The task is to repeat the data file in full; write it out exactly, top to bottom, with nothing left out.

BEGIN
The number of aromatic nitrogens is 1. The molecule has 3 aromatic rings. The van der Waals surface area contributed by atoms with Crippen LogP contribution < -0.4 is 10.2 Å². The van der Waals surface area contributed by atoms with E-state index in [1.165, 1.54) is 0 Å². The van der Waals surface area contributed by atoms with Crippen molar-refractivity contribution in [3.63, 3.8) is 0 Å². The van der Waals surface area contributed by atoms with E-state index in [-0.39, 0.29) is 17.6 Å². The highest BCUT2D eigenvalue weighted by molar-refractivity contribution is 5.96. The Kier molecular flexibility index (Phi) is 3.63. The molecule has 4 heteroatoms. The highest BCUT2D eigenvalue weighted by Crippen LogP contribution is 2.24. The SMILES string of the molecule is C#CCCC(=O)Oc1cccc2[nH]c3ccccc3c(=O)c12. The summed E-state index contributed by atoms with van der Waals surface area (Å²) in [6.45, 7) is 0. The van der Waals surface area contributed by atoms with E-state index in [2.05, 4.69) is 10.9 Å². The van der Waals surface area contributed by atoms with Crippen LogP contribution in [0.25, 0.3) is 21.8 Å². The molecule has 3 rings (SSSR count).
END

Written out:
The number of aromatic nitrogens is 1. The molecule has 3 aromatic rings. The van der Waals surface area contributed by atoms with Crippen LogP contribution < -0.4 is 10.2 Å². The van der Waals surface area contributed by atoms with E-state index in [1.165, 1.54) is 0 Å². The van der Waals surface area contributed by atoms with Crippen molar-refractivity contribution in [3.63, 3.8) is 0 Å². The van der Waals surface area contributed by atoms with E-state index in [-0.39, 0.29) is 17.6 Å². The highest BCUT2D eigenvalue weighted by molar-refractivity contribution is 5.96. The Kier molecular flexibility index (Phi) is 3.63. The molecule has 4 heteroatoms. The highest BCUT2D eigenvalue weighted by Crippen LogP contribution is 2.24. The SMILES string of the molecule is C#CCCC(=O)Oc1cccc2[nH]c3ccccc3c(=O)c12. The summed E-state index contributed by atoms with van der Waals surface area (Å²) in [6.45, 7) is 0. The van der Waals surface area contributed by atoms with E-state index in [2.05, 4.69) is 10.9 Å². The van der Waals surface area contributed by atoms with Crippen LogP contribution in [0.25, 0.3) is 21.8 Å². The molecule has 3 rings (SSSR count).